Cancer Survivors Stand Up, Give Thanks, and Give Back


Get Permission

“I have me back,” is how breast cancer survivor Jeanette Daniel of Memphis described her life after being treated on a clinical trial at Vanderbilt-Ingram Cancer Center in Nashville. Being conducted by the Stand Up To Cancer P13K Dream Team, whose leader discovered the PI3K pathway, the trial combines letrozole with the PI3K inhibitor BKM120 or the PI3K/mTOR inhibitor BEZ235. Aberrant activation of the P13K pathway has been associated with several malignancies, including breast, ovarian, and endometrial cancer. Ms. Daniel spoke at the Annual Meeting of Stand Up To Cancer’s scientific partner, the American Association for Cancer Research (AACR).1

Ms. Daniel was diagnosed with stage IIIA breast cancer in 2006, and despite 2 years of radiation and chemotherapy and six different protocols, the cancer progressed and invaded her spine, hips, skull, and ribs. She could no longer go to work and had to use a pain pump.

By early 2011, she was told “in about 6 months, the cancer would just use me up,” she said. “Then we found a study,” she continued, and instead of being used up, “was lifted up and just swept along with incredible out-of-the-box thinkers.” Several months ago, Ms. Daniel was told “there is no evidence of active disease in your body,” she reported.

“Doing what you are doing is keeping me alive,” she told the AACR meeting participants. “I owe you the genuine debt of my life.”

While scientific presentations and research reports dominated the AACR Annual Meeting, Ms. Daniel was not the only cancer survivor to share her personal experiences. Several poster presentations also related to cancer survivorship and advocacy.

Helping the Homeless

“Street Smarts” is a cancer education and outreach program to provide breast cancer screening and follow-up for homeless women in Birmingham, Alabama. The program was created by ­Cynthia Ryan, PhD, following a yearlong immersion in the homeless community for an article about cancer among the homeless for the fall 2010 issue of the AACR consumer publication CR (now known as Cancer Today).2 Dr. Ryan is Associate Professor, Department of English, University of Alabama at Birmingham, and a breast cancer survivor.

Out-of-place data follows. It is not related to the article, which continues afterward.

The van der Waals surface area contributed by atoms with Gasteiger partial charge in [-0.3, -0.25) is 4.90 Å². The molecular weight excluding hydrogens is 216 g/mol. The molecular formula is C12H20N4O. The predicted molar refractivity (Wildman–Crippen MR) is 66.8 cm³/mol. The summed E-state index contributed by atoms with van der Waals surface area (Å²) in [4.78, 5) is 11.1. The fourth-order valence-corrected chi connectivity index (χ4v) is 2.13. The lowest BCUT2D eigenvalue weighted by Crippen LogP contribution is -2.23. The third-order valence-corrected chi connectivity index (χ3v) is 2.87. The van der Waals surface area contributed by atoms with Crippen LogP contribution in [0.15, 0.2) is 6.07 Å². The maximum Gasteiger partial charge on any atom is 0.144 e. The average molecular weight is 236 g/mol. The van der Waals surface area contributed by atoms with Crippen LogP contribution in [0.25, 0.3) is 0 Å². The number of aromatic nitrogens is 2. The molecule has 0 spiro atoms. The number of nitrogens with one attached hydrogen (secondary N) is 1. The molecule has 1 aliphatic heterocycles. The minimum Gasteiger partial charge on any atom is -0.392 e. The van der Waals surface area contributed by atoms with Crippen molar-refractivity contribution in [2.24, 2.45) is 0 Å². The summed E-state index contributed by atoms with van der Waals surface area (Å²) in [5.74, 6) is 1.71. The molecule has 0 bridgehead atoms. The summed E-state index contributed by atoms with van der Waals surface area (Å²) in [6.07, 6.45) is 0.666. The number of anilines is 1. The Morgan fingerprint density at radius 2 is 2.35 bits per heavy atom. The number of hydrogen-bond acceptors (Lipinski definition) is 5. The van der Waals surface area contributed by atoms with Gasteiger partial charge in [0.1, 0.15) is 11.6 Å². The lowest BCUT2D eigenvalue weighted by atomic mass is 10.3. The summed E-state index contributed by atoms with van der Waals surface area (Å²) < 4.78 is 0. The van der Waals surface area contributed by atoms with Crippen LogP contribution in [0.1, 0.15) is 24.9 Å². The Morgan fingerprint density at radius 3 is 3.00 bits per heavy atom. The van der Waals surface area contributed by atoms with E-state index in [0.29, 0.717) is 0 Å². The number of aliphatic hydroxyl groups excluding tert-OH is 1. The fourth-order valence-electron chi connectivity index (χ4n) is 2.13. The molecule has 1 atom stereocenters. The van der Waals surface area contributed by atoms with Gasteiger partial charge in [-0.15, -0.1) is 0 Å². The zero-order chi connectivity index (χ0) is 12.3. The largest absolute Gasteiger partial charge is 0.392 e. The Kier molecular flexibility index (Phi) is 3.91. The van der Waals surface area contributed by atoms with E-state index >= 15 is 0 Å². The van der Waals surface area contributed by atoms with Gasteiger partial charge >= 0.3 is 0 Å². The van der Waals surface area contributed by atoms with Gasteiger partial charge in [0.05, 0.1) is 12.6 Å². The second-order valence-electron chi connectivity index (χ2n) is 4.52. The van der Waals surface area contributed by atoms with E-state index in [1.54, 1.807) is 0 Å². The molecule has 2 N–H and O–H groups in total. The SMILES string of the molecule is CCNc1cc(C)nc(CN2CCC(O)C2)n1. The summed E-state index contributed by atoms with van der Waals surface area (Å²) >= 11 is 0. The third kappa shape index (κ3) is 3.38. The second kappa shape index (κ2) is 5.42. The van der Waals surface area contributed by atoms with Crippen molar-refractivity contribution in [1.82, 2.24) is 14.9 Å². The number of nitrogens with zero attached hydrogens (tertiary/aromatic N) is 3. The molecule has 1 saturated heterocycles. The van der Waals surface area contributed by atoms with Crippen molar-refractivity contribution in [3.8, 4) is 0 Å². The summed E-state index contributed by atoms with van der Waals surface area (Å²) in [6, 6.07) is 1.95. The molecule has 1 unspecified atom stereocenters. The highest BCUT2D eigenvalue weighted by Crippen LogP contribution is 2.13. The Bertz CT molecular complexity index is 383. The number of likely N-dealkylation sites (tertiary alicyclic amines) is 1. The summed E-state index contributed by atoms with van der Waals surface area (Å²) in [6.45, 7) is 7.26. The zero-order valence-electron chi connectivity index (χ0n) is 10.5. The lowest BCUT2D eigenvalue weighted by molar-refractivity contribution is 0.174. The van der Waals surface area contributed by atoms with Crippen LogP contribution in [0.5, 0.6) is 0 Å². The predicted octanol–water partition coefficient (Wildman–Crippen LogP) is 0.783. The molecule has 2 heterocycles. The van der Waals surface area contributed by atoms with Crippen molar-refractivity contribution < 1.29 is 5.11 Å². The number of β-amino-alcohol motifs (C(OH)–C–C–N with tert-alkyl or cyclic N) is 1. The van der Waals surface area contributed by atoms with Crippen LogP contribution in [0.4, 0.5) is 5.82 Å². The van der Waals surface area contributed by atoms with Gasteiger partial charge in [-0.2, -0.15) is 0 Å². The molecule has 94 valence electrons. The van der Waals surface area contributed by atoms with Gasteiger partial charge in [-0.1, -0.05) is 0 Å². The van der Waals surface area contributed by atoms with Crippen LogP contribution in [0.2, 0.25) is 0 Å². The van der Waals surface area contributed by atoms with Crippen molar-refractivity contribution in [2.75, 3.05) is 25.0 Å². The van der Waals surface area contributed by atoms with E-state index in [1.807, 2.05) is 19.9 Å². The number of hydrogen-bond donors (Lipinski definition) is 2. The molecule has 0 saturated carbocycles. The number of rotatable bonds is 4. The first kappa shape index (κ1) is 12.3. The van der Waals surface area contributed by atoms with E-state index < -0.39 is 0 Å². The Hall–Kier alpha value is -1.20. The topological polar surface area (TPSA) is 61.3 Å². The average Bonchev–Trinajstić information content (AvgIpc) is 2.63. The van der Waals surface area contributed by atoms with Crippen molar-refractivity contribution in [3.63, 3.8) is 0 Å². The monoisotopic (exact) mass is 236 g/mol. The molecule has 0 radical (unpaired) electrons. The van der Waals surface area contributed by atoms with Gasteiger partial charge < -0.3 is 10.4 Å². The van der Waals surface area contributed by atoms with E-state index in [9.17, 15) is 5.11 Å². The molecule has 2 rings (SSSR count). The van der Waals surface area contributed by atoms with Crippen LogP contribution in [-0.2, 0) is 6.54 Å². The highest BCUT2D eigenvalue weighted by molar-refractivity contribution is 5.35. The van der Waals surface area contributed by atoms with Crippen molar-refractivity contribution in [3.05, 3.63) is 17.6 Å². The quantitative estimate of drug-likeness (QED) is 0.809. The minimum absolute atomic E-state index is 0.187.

“The many appeals for women to have their breasts examined and to be aware of these things don’t work for this population, because the prospect of being sick and dying is often not the most pressing fear in their lives,” Dr. Ryan explained in an interview with The ASCO Post.

“Findings from a focus group consisting of homeless women diagnosed with stage IV breast cancer revealed competing values (poor self-esteem and body image and negative encounters with the health-care system) preventing individuals in this population from seeking diagnosis or treatment for cancer, even when options are available free-of-charge. Street Smarts brings together members of this underserved community for a day of pampering while educating them about breast cancer screening and health-care alternatives,” Dr. Ryan reported in her poster presentation.3 The pampering includes treating the women to lunch, facials, manicures, and haircuts. Breast cancer survivors from the streets assist in the breast education sessions and serve as mentors for the participants.

“The women leave with a tote bag displaying a message that these women have devised,” Dr. Ryan said. That message is, “Be street smart and survive.” The bag is filled with personal hygiene products, and for these homeless women, the bag itself is a “big deal,” Dr. Ryan noted. Street Smarts is funded in partnership with the Susan G. Komen for the Cure North Central Alabama Affiliate.

Taking It to the Streets

The first program was conducted at a church, and although oncology nurses were present, “we did not offer screening because many of these women would not have shown up,” Dr. Ryan said. To recruit participants, “we took to the streets,” she continued. “We went into the parks. I got in front of them at the mission church where I had originally met members of the local homeless population.”

Nearly 100 women did show up for the first program. Dr. Ryan reported that several women raised their hands and asked where they could go for screening. “We did not expect that,” she said. “They were attentive. They were excited. Someone was paying attention to them.”